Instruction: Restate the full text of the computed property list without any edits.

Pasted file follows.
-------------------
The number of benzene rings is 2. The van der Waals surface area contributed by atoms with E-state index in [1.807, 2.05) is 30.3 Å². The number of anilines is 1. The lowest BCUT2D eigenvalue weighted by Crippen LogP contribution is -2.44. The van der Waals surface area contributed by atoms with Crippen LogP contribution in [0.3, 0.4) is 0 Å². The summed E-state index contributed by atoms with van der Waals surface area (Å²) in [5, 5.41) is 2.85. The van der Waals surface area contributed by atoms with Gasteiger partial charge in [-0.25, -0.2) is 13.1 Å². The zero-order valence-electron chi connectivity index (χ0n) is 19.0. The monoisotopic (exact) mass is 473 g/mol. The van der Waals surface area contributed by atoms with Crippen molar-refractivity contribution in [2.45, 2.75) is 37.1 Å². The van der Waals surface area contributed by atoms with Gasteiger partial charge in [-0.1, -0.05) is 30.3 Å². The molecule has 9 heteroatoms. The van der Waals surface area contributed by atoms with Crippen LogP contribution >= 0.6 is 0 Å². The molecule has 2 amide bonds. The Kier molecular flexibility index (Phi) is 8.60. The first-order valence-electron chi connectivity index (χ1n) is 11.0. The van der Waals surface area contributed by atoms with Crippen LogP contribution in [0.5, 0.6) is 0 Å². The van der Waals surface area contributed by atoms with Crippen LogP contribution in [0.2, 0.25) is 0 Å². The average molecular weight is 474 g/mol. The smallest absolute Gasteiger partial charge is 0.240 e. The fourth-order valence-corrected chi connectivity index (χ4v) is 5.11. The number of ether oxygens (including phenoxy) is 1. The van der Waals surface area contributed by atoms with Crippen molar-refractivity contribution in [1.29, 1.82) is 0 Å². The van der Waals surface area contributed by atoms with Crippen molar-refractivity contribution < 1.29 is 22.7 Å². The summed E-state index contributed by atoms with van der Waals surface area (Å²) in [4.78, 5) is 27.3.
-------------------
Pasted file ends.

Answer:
The number of benzene rings is 2. The van der Waals surface area contributed by atoms with E-state index in [1.807, 2.05) is 30.3 Å². The number of anilines is 1. The lowest BCUT2D eigenvalue weighted by Crippen LogP contribution is -2.44. The van der Waals surface area contributed by atoms with Crippen LogP contribution in [0.3, 0.4) is 0 Å². The summed E-state index contributed by atoms with van der Waals surface area (Å²) in [5, 5.41) is 2.85. The van der Waals surface area contributed by atoms with Gasteiger partial charge in [-0.25, -0.2) is 13.1 Å². The zero-order valence-electron chi connectivity index (χ0n) is 19.0. The monoisotopic (exact) mass is 473 g/mol. The van der Waals surface area contributed by atoms with Crippen molar-refractivity contribution in [2.45, 2.75) is 37.1 Å². The van der Waals surface area contributed by atoms with Gasteiger partial charge in [-0.1, -0.05) is 30.3 Å². The molecule has 9 heteroatoms. The van der Waals surface area contributed by atoms with Crippen LogP contribution >= 0.6 is 0 Å². The molecule has 2 amide bonds. The Kier molecular flexibility index (Phi) is 8.60. The first-order valence-electron chi connectivity index (χ1n) is 11.0. The van der Waals surface area contributed by atoms with Crippen LogP contribution in [0.5, 0.6) is 0 Å². The van der Waals surface area contributed by atoms with Crippen LogP contribution in [0.2, 0.25) is 0 Å². The average molecular weight is 474 g/mol. The smallest absolute Gasteiger partial charge is 0.240 e. The fourth-order valence-corrected chi connectivity index (χ4v) is 5.11. The number of ether oxygens (including phenoxy) is 1. The van der Waals surface area contributed by atoms with Crippen molar-refractivity contribution in [1.29, 1.82) is 0 Å². The van der Waals surface area contributed by atoms with Crippen molar-refractivity contribution < 1.29 is 22.7 Å². The summed E-state index contributed by atoms with van der Waals surface area (Å²) in [4.78, 5) is 27.3.